In a Thursday, June 14, ruling, a federal appellate court denied claims from health insurers who claimed they were owed billions of dollars from an Affordable Care Act (ACA) program. The court ruled 2-1 against two insurers who wanted the federal government needed to repay them for covering sicker, more expensive patients than initially expected.
“Congress clearly indicated its intent here,” according to the court ruling. “It asked [the Government Accountability Office] what funding would be available to make risk corridors payments, and it cut off the sole source of funding identified beyond payments in. It did so in each of the three years of the program’s existence.”
The lawsuit was one of dozens asking for repayments from the federal government—totaling some $12 billion in risk corridor payments. The initial program, enacted alongside the ACA, involved insurers paying into a fund that would help cover insurers who suffered heavy losses due to covering more at-risk populations. It stalled, though, when too many insurers requested compensation to cover losses.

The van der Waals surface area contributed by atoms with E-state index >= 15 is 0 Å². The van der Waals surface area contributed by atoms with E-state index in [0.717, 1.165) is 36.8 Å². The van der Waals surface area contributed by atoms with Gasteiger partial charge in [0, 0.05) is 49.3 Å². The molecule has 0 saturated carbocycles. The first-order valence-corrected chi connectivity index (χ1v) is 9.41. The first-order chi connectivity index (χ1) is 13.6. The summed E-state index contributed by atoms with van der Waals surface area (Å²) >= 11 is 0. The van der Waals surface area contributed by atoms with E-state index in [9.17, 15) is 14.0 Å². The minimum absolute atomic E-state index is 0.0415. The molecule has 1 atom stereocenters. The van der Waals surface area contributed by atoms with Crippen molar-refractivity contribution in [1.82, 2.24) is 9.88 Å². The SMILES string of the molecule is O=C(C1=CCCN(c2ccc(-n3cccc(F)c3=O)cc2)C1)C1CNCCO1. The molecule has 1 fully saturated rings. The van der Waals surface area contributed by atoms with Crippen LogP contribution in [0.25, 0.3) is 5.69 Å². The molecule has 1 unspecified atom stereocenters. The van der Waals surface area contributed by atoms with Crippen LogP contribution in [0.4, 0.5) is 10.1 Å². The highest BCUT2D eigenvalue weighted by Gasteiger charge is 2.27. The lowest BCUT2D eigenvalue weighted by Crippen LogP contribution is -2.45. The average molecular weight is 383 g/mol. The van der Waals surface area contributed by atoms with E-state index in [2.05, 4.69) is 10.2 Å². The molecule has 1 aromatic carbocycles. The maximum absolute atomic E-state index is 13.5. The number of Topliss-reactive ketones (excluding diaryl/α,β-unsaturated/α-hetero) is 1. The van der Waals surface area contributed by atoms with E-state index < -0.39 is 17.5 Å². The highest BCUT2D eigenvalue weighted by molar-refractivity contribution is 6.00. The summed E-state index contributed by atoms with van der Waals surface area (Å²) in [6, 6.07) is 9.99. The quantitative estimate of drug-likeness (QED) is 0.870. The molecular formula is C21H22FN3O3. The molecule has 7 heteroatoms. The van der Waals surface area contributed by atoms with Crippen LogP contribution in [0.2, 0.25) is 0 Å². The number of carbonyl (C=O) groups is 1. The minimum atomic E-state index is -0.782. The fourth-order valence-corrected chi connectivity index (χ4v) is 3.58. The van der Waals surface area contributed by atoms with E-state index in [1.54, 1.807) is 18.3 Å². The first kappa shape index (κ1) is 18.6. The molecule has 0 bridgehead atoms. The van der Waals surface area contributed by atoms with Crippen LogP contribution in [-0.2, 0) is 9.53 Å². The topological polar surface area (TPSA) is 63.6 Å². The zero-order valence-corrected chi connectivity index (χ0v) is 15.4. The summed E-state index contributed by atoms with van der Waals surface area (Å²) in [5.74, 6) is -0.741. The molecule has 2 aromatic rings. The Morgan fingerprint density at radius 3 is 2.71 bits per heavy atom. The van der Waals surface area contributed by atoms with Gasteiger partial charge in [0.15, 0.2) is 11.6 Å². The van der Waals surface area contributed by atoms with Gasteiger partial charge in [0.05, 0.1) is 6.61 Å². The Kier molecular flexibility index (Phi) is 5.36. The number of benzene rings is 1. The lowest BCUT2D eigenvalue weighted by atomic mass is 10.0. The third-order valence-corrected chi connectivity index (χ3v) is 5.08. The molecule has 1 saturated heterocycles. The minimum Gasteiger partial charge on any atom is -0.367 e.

In the first year, the risk corridor payments were only able to cover 12.6 percent of payments to insurers. The court ruled the government did not have to make payments to insurers because Congressional action called for the program to be budget neutral.
The ruling will not add to instability in the ACA marketplaces, because the money sought by insurers was for past losses.
“They’ll certainly be sad, but it shouldn’t affect the market going forward,” Larry Levitt, senior vice president for health reform at the Kaiser Family Foundation, told Politico. “This is basically water under the bridge.“
But, he said, the ruling could lead to skepticism from insurers when dealing with the federal government.